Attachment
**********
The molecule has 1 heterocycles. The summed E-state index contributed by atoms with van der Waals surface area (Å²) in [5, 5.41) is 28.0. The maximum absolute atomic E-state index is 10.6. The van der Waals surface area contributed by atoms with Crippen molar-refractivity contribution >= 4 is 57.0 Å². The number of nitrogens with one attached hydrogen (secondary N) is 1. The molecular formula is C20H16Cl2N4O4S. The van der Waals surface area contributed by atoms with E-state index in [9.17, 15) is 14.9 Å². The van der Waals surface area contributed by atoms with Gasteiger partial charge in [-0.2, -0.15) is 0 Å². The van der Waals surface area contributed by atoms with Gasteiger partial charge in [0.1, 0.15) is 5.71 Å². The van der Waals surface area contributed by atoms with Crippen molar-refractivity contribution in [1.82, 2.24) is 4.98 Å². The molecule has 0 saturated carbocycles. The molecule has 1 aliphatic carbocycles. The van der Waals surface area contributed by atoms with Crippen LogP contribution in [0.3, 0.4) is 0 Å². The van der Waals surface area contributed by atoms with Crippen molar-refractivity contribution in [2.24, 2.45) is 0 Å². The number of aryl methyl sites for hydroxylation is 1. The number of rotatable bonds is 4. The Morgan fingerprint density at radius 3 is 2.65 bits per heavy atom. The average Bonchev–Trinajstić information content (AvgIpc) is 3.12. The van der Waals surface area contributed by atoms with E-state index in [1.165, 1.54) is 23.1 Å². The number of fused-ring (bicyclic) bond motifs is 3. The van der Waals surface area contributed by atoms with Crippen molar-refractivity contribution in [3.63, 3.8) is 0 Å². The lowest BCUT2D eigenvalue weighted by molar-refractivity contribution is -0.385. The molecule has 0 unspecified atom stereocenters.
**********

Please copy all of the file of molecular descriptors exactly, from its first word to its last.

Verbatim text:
The molecule has 1 heterocycles. The summed E-state index contributed by atoms with van der Waals surface area (Å²) in [5, 5.41) is 28.0. The maximum absolute atomic E-state index is 10.6. The van der Waals surface area contributed by atoms with Crippen molar-refractivity contribution >= 4 is 57.0 Å². The number of nitrogens with one attached hydrogen (secondary N) is 1. The molecular formula is C20H16Cl2N4O4S. The van der Waals surface area contributed by atoms with E-state index in [9.17, 15) is 14.9 Å². The van der Waals surface area contributed by atoms with Gasteiger partial charge in [-0.2, -0.15) is 0 Å². The van der Waals surface area contributed by atoms with Gasteiger partial charge in [0.1, 0.15) is 5.71 Å². The van der Waals surface area contributed by atoms with Crippen molar-refractivity contribution in [1.82, 2.24) is 4.98 Å². The molecule has 0 saturated carbocycles. The molecule has 1 aliphatic carbocycles. The van der Waals surface area contributed by atoms with Crippen LogP contribution in [0.3, 0.4) is 0 Å². The van der Waals surface area contributed by atoms with Crippen molar-refractivity contribution in [2.24, 2.45) is 0 Å². The number of aryl methyl sites for hydroxylation is 1. The number of rotatable bonds is 4. The Morgan fingerprint density at radius 3 is 2.65 bits per heavy atom. The average Bonchev–Trinajstić information content (AvgIpc) is 3.12. The van der Waals surface area contributed by atoms with E-state index in [1.165, 1.54) is 23.1 Å². The number of fused-ring (bicyclic) bond motifs is 3. The van der Waals surface area contributed by atoms with Crippen molar-refractivity contribution in [3.63, 3.8) is 0 Å². The lowest BCUT2D eigenvalue weighted by molar-refractivity contribution is -0.385. The molecule has 0 unspecified atom stereocenters.